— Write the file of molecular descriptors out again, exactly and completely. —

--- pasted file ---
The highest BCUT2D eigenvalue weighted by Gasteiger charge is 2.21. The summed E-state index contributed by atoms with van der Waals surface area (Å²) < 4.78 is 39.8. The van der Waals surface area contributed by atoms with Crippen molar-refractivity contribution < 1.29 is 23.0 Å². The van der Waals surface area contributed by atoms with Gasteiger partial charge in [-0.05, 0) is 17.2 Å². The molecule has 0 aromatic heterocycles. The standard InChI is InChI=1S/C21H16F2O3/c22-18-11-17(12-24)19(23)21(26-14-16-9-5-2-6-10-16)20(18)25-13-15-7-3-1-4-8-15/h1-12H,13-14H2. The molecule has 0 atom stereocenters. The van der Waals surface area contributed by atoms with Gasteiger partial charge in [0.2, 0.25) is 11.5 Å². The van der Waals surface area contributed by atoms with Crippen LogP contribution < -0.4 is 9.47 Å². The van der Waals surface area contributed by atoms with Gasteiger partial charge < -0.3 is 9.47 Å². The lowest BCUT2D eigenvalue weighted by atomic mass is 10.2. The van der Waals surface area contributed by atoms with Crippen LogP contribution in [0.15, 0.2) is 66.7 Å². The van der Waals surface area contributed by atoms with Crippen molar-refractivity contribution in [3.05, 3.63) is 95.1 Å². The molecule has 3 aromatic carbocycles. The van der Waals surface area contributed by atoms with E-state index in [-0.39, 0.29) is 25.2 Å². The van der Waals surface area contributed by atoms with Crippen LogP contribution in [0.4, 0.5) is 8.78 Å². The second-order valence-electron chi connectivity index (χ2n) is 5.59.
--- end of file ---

The highest BCUT2D eigenvalue weighted by Gasteiger charge is 2.21. The summed E-state index contributed by atoms with van der Waals surface area (Å²) < 4.78 is 39.8. The van der Waals surface area contributed by atoms with Crippen molar-refractivity contribution < 1.29 is 23.0 Å². The van der Waals surface area contributed by atoms with Gasteiger partial charge in [-0.05, 0) is 17.2 Å². The molecule has 0 aromatic heterocycles. The standard InChI is InChI=1S/C21H16F2O3/c22-18-11-17(12-24)19(23)21(26-14-16-9-5-2-6-10-16)20(18)25-13-15-7-3-1-4-8-15/h1-12H,13-14H2. The molecule has 0 atom stereocenters. The van der Waals surface area contributed by atoms with Gasteiger partial charge in [0.2, 0.25) is 11.5 Å². The van der Waals surface area contributed by atoms with Crippen LogP contribution < -0.4 is 9.47 Å². The van der Waals surface area contributed by atoms with Gasteiger partial charge < -0.3 is 9.47 Å². The lowest BCUT2D eigenvalue weighted by atomic mass is 10.2. The van der Waals surface area contributed by atoms with Crippen LogP contribution in [0.15, 0.2) is 66.7 Å². The van der Waals surface area contributed by atoms with Crippen molar-refractivity contribution in [3.05, 3.63) is 95.1 Å². The molecule has 3 aromatic carbocycles. The van der Waals surface area contributed by atoms with E-state index in [-0.39, 0.29) is 25.2 Å². The van der Waals surface area contributed by atoms with Crippen LogP contribution in [0.4, 0.5) is 8.78 Å². The second-order valence-electron chi connectivity index (χ2n) is 5.59.